Australia on September 20 sought to reassure ASEAN that its new partnership with the US and UK, dubbed “Aukus”, is “not a defence alliance or pact”, as the bloc grows increasingly uncomfortable over the prospect of a more aggressive great power rivalry in its backyard.
ASEAN effectively acts as a buffer separating Australia and China and helps maintain peace and stability in the region, although some label Beijing’s swift rise as a superpower as a threat to the US and its allies.
At the same time, China’s increased militarisation in the South China Sea has long stirred tensions with several ASEAN member states that reject its sweeping claim over the globally important and busy sea trade route.
However, last week’s announcement that Canberra would be acquiring nuclear-powered submarines through its new Aukus trilateral partnership has spooked a number of countries, including in ASEAN, which collectively envisions Southeast Asia as a zone of peace, freedom and neutrality that is free of nuclear weapons.
Australian ambassador to ASEAN Will Nankervis has tried to ease the concerns, asserting in a statement on September 20 that Aukus was not a defence alliance.
Nankervis claimed that the security partnership, which will be formally signed in Washington this week, “did not change Australia’s commitment to ASEAN nor our ongoing support for the ASEAN-led regional architecture”.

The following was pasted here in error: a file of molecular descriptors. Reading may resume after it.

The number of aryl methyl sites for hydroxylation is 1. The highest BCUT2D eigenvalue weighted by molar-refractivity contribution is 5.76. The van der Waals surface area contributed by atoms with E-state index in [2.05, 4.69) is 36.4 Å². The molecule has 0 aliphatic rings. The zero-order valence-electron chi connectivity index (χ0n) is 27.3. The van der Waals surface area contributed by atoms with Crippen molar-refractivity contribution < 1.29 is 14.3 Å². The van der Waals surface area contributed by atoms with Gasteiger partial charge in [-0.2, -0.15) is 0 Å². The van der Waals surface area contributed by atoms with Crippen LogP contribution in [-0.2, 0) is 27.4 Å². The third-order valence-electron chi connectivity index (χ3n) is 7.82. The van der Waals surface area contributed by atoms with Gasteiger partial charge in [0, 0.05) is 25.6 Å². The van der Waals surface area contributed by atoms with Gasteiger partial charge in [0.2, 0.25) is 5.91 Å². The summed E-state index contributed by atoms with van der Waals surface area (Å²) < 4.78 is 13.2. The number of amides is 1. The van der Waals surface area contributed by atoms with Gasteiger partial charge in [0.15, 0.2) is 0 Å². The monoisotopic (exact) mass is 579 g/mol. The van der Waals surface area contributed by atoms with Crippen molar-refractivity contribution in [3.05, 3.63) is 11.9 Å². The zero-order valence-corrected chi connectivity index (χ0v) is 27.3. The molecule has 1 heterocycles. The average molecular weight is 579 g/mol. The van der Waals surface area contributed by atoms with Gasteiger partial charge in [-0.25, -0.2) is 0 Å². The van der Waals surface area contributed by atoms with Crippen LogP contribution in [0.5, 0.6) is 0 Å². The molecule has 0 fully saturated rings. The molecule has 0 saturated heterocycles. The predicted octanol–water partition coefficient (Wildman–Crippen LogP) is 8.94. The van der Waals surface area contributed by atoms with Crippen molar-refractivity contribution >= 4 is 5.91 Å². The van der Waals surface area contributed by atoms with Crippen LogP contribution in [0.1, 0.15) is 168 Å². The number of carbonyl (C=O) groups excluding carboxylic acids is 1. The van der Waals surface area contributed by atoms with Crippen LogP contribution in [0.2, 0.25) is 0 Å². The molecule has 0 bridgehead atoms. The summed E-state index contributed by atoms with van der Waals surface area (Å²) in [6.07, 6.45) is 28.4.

“We are committed to continuing to foster a peaceful, secure region with ASEAN at its centre,” he said, while promising that Australia’s actions would be in line with ASEAN’s Nuclear Weapons Free Zone treaty.
Nankervis added: “Australia is also committed to upholding our obligations under the Treaty of Amity and Cooperation, as we have since we acceded in 2005, and to working with ASEAN and its member states to advance peace and prosperity in our region.”
In addition to ASEAN, the move has angered France, which has recalled its ambassador to Australia over its forfeiture of a previous submarine deal with it.
Australia currently enjoys good cooperation with ASEAN, and the country is expected to meet at the leadership level for the first time later this year. However, as experts have noted, the middle power country has been known to take ASEAN’s position for granted, and even tried to undermine or bypass ASEAN in its diplomatic initiatives.
Natalie Sambhi, defence analyst and executive director of Verve Research, said in a commentary for the Australian Strategic Policy Institute that “in this Western-led vision of the Indo-Pacific, Aukus unequivocally signals which relationships really matter for Australia.”
Another scholar, James Chin, professor of Asian studies at the University of Tasmania, said in an opinion piece that Aukus reinforced the widely held perception that Australia’s mantra of being part of the region was just “empty talk” and that it had “firmly signalled its intentions to put its Anglo allies in the US and UK first”.
“Aukus also reinforces the view that Australia cannot be accepted as a regional partner or player,” he said, as quoted in The Conversation.